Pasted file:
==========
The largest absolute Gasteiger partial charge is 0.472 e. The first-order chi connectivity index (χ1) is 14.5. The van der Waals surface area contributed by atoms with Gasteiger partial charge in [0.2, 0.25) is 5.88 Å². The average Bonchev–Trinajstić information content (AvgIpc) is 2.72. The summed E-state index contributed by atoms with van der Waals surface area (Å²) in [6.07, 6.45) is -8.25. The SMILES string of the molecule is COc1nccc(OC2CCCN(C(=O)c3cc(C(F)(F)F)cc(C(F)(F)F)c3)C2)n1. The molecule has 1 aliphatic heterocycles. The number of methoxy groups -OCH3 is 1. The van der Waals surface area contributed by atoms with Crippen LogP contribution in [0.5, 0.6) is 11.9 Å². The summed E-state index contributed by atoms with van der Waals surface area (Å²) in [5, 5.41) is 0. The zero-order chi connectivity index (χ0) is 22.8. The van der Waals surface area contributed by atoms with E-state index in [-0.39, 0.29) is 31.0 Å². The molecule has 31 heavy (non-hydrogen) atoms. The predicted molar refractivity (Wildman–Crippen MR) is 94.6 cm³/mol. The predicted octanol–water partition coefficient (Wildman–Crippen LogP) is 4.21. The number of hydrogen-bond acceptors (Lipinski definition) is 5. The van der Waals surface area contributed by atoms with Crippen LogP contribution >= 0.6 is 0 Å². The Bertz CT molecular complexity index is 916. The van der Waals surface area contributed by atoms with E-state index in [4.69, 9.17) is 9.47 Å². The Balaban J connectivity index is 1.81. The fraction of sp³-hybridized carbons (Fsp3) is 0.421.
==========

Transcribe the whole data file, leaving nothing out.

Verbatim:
The largest absolute Gasteiger partial charge is 0.472 e. The first-order chi connectivity index (χ1) is 14.5. The van der Waals surface area contributed by atoms with Gasteiger partial charge in [0.2, 0.25) is 5.88 Å². The average Bonchev–Trinajstić information content (AvgIpc) is 2.72. The summed E-state index contributed by atoms with van der Waals surface area (Å²) in [6.07, 6.45) is -8.25. The SMILES string of the molecule is COc1nccc(OC2CCCN(C(=O)c3cc(C(F)(F)F)cc(C(F)(F)F)c3)C2)n1. The molecule has 1 aliphatic heterocycles. The number of methoxy groups -OCH3 is 1. The van der Waals surface area contributed by atoms with Crippen LogP contribution in [0.5, 0.6) is 11.9 Å². The summed E-state index contributed by atoms with van der Waals surface area (Å²) in [5, 5.41) is 0. The zero-order chi connectivity index (χ0) is 22.8. The van der Waals surface area contributed by atoms with E-state index in [-0.39, 0.29) is 31.0 Å². The molecule has 31 heavy (non-hydrogen) atoms. The predicted molar refractivity (Wildman–Crippen MR) is 94.6 cm³/mol. The predicted octanol–water partition coefficient (Wildman–Crippen LogP) is 4.21. The number of hydrogen-bond acceptors (Lipinski definition) is 5. The van der Waals surface area contributed by atoms with Crippen LogP contribution >= 0.6 is 0 Å². The Bertz CT molecular complexity index is 916. The van der Waals surface area contributed by atoms with E-state index in [4.69, 9.17) is 9.47 Å². The Balaban J connectivity index is 1.81. The fraction of sp³-hybridized carbons (Fsp3) is 0.421.